For those of you who don’t know me, I spend my Thursdays volunteering at the Centre of Social Innovation - Spadina, which is located right in the heart of Chinatown (FYI if you haven’t seen my snaps, this hood is filled with the cutest dogs in the 6ix!). Over the past six months of my volunteering here, I’ve introduced myself to a wide range of people either working at or visiting the space, including a Vice news crew, several local politicians and environmental activists, some Nobel Prize winners and more. Often when I introduce myself as a student at Glendon College, the response I get, nine times out of 10, is: “Glendale? Where’s that?” Or, just as common: “London? You mean Western? My sister/best friend/dog walker’s second cousin went there!” And I know I’m not the only one, so I’m writing this article for all my ‘Glendale’ peers to ‘bring it on’ with the facts the next time someone asks what Glendon is!
Established in 1959, Glendon was the foundation from which York University grew. Hard to believe all that concrete and glass over at Keele sprang from our forested haven, eh? For this beautiful campus of ours, we have one Edward Rogers Wood to thank. Wood was a prominent financier in the twentieth century Canadian business world, whose manor and estate was willed by his wife, Euphemia "Pheme" Wood, for the purposes of higher education. The story has it that Glendon was donated to the University of Toronto with the intent for it to be used as a university (not public) botanical garden. In 1961, after 10 years of mixed academic use, U of T turned over the estate to its newly created affiliate, York University. How about that for celebrating the fantastic displays of flora we’re gifted with each turn of season. After all, between the old-world splendor of the manor and the Narnia-like aesthetic of our forests and paths, our incredible campus is the reason why so many choose to call Glendon home in the first place!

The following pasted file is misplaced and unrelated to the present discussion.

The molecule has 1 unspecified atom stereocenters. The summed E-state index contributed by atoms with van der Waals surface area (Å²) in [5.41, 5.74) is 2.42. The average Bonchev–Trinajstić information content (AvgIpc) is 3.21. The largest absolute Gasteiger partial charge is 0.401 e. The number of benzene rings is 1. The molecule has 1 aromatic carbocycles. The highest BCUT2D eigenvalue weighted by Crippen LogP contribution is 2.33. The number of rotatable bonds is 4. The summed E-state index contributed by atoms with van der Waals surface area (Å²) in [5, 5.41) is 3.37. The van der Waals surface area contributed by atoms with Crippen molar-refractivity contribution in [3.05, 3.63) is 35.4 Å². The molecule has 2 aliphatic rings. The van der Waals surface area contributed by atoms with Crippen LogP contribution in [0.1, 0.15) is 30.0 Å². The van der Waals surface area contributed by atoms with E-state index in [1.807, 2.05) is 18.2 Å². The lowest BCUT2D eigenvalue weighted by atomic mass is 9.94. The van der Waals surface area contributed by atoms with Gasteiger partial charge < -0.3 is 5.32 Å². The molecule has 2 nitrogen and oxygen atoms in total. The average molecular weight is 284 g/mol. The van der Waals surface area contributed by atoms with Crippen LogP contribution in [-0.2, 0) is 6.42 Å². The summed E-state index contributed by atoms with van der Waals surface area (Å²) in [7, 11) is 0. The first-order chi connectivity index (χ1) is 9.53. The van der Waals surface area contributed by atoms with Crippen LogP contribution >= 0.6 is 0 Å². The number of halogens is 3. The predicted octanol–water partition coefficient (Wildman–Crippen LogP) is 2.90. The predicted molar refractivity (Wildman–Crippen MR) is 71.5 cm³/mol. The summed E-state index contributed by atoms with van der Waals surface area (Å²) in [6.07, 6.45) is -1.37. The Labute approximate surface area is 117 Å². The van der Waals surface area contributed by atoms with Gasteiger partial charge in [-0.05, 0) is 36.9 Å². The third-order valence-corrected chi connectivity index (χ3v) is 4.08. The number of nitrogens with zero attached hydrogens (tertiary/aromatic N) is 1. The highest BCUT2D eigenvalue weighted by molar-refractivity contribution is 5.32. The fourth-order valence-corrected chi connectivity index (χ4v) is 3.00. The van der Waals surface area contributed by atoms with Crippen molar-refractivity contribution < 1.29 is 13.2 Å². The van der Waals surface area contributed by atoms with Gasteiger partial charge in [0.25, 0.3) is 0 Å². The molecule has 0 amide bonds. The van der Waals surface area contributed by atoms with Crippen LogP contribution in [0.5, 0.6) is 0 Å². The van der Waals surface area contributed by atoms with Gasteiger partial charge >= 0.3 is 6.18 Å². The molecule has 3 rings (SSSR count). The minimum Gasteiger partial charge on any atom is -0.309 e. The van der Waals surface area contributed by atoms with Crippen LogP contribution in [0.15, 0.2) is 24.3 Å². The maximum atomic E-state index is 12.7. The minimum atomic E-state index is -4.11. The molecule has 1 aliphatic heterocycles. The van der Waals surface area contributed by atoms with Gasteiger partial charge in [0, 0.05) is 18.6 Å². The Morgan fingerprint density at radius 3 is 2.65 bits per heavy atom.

But I digress, as we should all hopefully know, Glendon is one of York’s 11 colleges, but what many likely do not know is that our college was modelled after another small-scale liberal arts faculty, Swarthmore College. Incredibly tight-knit (one might even say cliquey) due to its small size, Glendon student life has many pros and cons. As of right now, we have an undergraduate enrollment of 2,700. Within that small undergrad group, we have an incredible mix of clubs, levy organizations and teams to choose from. And for all of us who decide that mere bilingualism isn’t enough, Glendon offers a Spanish Resource Centre, a joint initiative between York University and the Ministry of Education in Spain.
A few other super cool facts about Glendon: we’ve had films like the Time Traveller's Wife filmed on campus and I think we’ve all seen that photo of a student posing next to Adam Sandler at our very own Glendon Athletic Centre (say what you want about his acting skills, at least he hasn’t been rocked by any scandals, unlike Hedley, who have also filmed at our school). Glendon even has a fancy Latin motto: alteri sæculo, meaning “for future generations”. Some of our notable alumni include: Christopher Hume, an architecture critic for the Toronto Star; John McNe, former Canadian Ambassador to the United Nations; disgraced CBC broadcaster Jian Ghomeshi; and a good chunk of our 225 administrative staff, who seem to have decided that four years in this tight-knit community just wasn’t enough!
In spite of all that has happened this year (and there’s been a lot!), I find myself feeling a bit melancholic about my final weeks here at Glendon. So, to wrap up this vanity piece (and what may very well be my final article for Pro Tem as Campus Life Editor, if this strike happens and lasts), I want to ask all my fellow Glendonites: what does Glendon mean to you?
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